But here is the problem my sisters and brothers. On our way back to Kingston, we passed three road crashes in Hanover, Trelawny and St. Ann, each one worse than the other.  The crash on the St. Ann Highway involved three vehicles, two of which were crumpled beyond repair, and there was a man lying motionless on the ground. On several occasions, we had to move to the soft shoulder to avoid oncoming over-takers. Why does this madness continue? We hear stories about corruption, about a system unable to enforce the law so that notorious taxi drivers are still on the road, terrorizing the rest of us.

Of course, we had to stop at the SOE checkpoints, the youthful soldiers and police polite and patient in the sweltering heat and wondered at the cold-hearted violence which has brought our western parishes and part of St. Catherine to this sorry pass. My morning walks with my neighbours are no more since the incidents of hold-ups near our homes.

The excellent movie ‘Sprinter’, which last week won the Award for Favorite Narrative Feature at the 2019 BlackStar Film Fest in the US, explores the issue of ‘barrel children’ whose parents migrate to provide for their families.  Why were so many families torn apart leaving children without the ritual of family life so important to their formation?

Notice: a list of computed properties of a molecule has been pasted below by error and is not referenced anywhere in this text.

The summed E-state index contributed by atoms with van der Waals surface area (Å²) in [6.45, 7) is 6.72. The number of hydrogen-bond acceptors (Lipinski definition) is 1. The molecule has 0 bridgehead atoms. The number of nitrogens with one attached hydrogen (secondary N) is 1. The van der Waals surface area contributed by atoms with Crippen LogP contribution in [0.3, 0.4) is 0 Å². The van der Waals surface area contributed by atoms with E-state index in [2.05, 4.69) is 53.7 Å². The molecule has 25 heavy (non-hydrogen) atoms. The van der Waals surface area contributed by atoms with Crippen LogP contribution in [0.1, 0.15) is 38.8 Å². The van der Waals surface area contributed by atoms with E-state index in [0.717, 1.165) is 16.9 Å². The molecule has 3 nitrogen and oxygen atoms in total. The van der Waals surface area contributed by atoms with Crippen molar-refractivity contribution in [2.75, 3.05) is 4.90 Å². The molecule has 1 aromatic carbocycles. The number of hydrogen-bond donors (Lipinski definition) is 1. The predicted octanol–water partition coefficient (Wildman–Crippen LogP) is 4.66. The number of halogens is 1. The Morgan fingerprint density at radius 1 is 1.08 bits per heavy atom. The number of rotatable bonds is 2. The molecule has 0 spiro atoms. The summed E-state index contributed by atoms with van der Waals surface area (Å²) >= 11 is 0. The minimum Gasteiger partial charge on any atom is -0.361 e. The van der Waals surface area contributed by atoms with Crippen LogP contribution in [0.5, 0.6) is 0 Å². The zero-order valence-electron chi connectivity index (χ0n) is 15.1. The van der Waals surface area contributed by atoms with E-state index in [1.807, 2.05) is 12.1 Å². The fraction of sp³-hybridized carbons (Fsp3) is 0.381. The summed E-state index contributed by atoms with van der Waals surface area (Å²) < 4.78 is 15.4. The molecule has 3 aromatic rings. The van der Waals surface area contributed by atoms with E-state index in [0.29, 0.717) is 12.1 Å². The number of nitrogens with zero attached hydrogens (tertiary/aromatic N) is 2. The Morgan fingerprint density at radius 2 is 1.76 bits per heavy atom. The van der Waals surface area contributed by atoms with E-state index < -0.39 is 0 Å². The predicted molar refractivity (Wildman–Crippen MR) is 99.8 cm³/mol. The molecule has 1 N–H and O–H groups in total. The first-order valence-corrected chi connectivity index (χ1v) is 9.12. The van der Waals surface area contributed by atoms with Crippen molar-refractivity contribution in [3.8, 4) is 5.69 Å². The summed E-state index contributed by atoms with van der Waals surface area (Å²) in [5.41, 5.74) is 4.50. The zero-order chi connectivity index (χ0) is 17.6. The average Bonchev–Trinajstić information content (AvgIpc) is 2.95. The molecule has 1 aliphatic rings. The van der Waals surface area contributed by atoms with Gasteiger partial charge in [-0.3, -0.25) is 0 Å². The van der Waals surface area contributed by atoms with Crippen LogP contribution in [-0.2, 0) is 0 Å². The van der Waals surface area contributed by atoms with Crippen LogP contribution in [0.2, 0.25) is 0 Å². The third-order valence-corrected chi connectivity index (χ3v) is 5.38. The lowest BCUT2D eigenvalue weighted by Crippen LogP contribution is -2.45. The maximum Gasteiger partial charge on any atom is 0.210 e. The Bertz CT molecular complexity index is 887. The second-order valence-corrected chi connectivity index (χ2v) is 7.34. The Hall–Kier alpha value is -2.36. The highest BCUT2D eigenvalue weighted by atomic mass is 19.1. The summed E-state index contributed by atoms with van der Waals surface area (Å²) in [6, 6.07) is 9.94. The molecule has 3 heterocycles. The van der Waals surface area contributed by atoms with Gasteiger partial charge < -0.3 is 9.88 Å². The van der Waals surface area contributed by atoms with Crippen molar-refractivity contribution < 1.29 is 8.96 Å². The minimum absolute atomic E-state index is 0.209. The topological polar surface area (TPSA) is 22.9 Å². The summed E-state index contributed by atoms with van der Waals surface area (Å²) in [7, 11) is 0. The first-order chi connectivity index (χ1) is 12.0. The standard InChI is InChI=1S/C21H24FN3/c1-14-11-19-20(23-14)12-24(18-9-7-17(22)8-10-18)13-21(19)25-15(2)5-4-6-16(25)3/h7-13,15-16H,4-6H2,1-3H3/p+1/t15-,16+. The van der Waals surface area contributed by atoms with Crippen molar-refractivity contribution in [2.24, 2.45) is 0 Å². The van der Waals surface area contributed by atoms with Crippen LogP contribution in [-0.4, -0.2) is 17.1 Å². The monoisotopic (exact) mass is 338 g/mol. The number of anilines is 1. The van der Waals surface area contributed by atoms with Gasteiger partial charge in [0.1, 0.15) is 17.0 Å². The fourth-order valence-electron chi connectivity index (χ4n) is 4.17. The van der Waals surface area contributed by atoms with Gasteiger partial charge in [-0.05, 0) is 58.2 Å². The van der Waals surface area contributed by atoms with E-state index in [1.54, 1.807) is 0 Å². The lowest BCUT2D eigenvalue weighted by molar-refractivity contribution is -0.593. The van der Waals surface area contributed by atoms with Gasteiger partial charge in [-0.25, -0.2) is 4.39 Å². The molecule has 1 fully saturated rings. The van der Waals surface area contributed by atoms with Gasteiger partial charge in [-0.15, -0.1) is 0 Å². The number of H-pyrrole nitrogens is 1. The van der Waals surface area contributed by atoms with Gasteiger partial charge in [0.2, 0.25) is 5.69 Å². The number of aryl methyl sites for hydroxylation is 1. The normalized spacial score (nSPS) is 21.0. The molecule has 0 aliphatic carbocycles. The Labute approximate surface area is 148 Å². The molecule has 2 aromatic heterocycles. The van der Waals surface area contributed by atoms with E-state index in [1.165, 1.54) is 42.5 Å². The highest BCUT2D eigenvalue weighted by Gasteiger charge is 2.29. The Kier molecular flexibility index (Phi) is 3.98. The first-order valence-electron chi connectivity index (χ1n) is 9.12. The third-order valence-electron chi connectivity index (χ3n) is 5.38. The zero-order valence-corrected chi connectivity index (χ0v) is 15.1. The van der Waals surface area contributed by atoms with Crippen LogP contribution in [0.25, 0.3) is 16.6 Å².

I remember the terror in a household worker’s eyes when someone suggested that she and her family may have to move to Kingston. She, the mother of three sons said there would be nowhere safe for them; she was fearful that they would become a part of those sad inner-city statistics. Our office attendant lives in an area where she cannot return home after dark. She recounts days when she has had to dodge bullets to get to work in the mornings.

To our leaders, grant true wisdom
We are heartened that Prime Minister Andrew Holness has appealed to all politicians to cut their association with thugs. We all know what has transpired in the past with both political parties: it is an open secret whispered in hushed tones. We know.  So, let us now watch to see which politicians are still surrounding themselves with those cold-eyed gangsters. It is time, leaders, to set your people in the garrisons free. It is time to stop telling your thugs to go burn down the houses of those of another political party.